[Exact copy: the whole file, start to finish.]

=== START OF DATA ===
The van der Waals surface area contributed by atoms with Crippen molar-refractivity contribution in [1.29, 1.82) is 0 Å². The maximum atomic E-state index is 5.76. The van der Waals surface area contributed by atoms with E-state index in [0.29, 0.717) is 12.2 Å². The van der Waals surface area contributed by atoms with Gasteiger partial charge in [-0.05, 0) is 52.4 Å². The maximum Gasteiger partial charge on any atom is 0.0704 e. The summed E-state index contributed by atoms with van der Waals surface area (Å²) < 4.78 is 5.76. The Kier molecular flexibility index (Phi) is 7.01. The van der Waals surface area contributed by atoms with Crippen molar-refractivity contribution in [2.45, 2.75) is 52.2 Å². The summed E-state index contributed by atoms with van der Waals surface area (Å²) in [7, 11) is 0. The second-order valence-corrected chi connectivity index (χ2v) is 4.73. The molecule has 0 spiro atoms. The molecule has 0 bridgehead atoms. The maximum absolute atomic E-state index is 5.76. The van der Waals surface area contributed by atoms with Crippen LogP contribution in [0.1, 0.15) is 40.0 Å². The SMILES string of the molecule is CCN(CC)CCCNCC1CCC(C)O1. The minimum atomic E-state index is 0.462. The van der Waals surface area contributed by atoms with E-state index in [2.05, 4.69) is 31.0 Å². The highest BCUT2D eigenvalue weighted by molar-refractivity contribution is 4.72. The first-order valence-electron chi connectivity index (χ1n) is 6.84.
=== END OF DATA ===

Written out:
The van der Waals surface area contributed by atoms with Crippen molar-refractivity contribution in [1.29, 1.82) is 0 Å². The maximum atomic E-state index is 5.76. The van der Waals surface area contributed by atoms with E-state index in [0.29, 0.717) is 12.2 Å². The van der Waals surface area contributed by atoms with Gasteiger partial charge in [-0.05, 0) is 52.4 Å². The maximum Gasteiger partial charge on any atom is 0.0704 e. The summed E-state index contributed by atoms with van der Waals surface area (Å²) < 4.78 is 5.76. The Kier molecular flexibility index (Phi) is 7.01. The van der Waals surface area contributed by atoms with Crippen molar-refractivity contribution in [2.45, 2.75) is 52.2 Å². The summed E-state index contributed by atoms with van der Waals surface area (Å²) in [7, 11) is 0. The second-order valence-corrected chi connectivity index (χ2v) is 4.73. The molecule has 0 spiro atoms. The molecule has 0 bridgehead atoms. The maximum absolute atomic E-state index is 5.76. The van der Waals surface area contributed by atoms with Crippen LogP contribution in [0.1, 0.15) is 40.0 Å². The SMILES string of the molecule is CCN(CC)CCCNCC1CCC(C)O1. The minimum atomic E-state index is 0.462. The van der Waals surface area contributed by atoms with E-state index in [2.05, 4.69) is 31.0 Å². The highest BCUT2D eigenvalue weighted by molar-refractivity contribution is 4.72. The first-order valence-electron chi connectivity index (χ1n) is 6.84.